Canada has pledged to strike back “swiftly and strongly” against what Deputy Prime Minister Chrystia Freeland called the “unnecessary, unwarranted, and entirely unacceptable” aluminum tariffs recently announced by President Donald Trump.
During a speech at a Whirlpool manufacturing plant in Ohio last week, Trump accused Canada of breaking a promise not to flood the U.S. market with the Canadian metal.
“Canada was taking advantage of us, as usual,” Trump said.
“The aluminum business was being decimated by Canada, very unfair to our jobs and our great aluminum workers.”
Accordingly, the White House announced that it would reimpose a tariff of 10% on certain types of aluminum (I.e., non-alloyed unwrought aluminum provided for in subheading 7601.10) produced in Canada.
Claiming that raw aluminum imports crossing the border “have increased substantially to a level above historical volumes of trade over a prolonged period” and thereby “threatens to harm domestic aluminum production and capacity utilization,” the Office of the U.S. Trade Representative has once again invoked provisions of Section 232 of the Trade Expansion Act of 1962) to justify the tariffs as being a potential threat to U.S. national security.
In 2018, the administration had likewise placed punitive tariffs on Canadian aluminum and steel under the same Cold War-era law before finally agreeing to lift them as a condition of finalizing the new trade pact that replaced NAFTA.
Following the latest U.S. move, Canadian business leaders demanded that Ottawa retaliate forcefully. “Canada has to be as aggressive as needed to get the Trump administration’s attention. We have to play this game,” said Dennis Darby, head of the Canadian Manufacturers and Exporters, a lobbying group.
Ontario Premier Doug Ford said the Trudeau government should slap tariffs on every available item possible, and that citizens should skip over American products and to opt to buy Canadian-made goods. “We will come back swinging like the U.S. has never seen before,” Mr. Ford said.
Freeland, however, said Canada would seek to avoid escalating the dispute, saying the retaliation would be reciprocal and limited in scope. To that end, the government on Friday unveiled a list of U.S.-made items it could possibly target that together have a combined value of $3.6 billion (US $2.71 billion), or the equivalent of what Canadian aluminum faces from the U.S. tariff.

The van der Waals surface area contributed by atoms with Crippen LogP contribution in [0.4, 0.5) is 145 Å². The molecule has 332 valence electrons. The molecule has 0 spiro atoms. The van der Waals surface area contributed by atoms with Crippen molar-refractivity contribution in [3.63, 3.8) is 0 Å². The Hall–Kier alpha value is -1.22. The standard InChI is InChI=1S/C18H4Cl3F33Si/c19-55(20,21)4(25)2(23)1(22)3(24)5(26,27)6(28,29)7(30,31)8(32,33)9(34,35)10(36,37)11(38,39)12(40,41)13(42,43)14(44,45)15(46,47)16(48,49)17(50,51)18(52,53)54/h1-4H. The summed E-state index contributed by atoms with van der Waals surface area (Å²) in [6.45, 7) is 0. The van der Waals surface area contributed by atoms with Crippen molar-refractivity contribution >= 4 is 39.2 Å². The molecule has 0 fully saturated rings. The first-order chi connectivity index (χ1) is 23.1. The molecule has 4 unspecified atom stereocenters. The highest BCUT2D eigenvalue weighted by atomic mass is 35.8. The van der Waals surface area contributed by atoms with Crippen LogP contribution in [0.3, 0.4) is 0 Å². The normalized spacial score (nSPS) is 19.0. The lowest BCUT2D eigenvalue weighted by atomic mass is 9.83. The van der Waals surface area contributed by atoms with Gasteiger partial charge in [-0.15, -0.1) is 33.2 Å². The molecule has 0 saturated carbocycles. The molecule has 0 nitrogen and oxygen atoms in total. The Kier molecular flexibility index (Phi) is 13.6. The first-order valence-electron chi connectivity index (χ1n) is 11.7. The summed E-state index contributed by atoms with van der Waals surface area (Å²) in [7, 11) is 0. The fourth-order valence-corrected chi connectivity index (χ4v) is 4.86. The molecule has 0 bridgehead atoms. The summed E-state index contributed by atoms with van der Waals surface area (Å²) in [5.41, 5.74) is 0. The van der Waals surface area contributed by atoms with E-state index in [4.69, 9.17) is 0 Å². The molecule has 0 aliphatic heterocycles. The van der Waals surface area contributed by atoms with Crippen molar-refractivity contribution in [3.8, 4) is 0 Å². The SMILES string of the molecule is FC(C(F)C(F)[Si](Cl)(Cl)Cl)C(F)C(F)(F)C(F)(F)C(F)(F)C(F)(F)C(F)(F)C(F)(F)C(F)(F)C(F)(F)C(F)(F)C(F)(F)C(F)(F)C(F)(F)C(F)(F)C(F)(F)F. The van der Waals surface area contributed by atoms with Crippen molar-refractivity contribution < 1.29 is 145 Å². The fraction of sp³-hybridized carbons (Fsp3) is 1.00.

Products targeted contain aluminum and include items such as bars of the metal and consumer goods like washers, refrigerators and golf clubs. The goods targeted are meant to minimize damage to the Canadian economy, “and to have the strongest possible impact in the U.S.,” Freeland said. “We hope when Americans look at this list, they will understand why this dispute is a bad idea.”
As is the practice with such retaliatory actions, a disproportionate number of the more than five dozen items on Canada's potential hit-list are from key U.S. election battleground states including goods such as paint dyes and aluminum waste (Michigan); refrigerators and bicycles (Wisconsin); and aluminum powders and bars (Pennsylvania).
The Government of Canada is accepting comments on its proposed retaliatory measures. Written comments should be provided no later than September 6, 2020.
Submissions should include, at a minimum, the following information:
- Canadian company/industry association name and contact person.
- Relevant eight-digit tariff item(s) and description of the goods of particular interest.
- Reasons for the expressed support for, or concern with, the proposed countermeasures, including detailed information substantiating any expected beneficial or adverse impact.
Commenters should identify whether any information provided in the submissions is commercially sensitive.
All comments and general inquiries should be sent to firstname.lastname@example.org. Note that only submissions by email will be accepted. Please include the term “Aluminum countermeasures” in the subject line of your submission.
The U.S. trade action applies to goods imported on or after August 16, 2020.
Correction: It had previously been indicated that Canada’s countermeasures would take effect at the same time as the re-imposition of duties by the U.S. In fact, according to the Department of Finance, the retaliatory measures are currently scheduled to be implemented on September 16, 2020, and will remain in place until the U.S. government eliminates its Section 232 tariffs against Canada.
Need More Information?
Additional background information concerning this ongoing dispute can be found in a previous post about this issue on our blog here.
Should you have any questions about this trade dispute and how your imports may be affected, don’t hesitate to contact one of our knowledgeable trade experts to work through the details.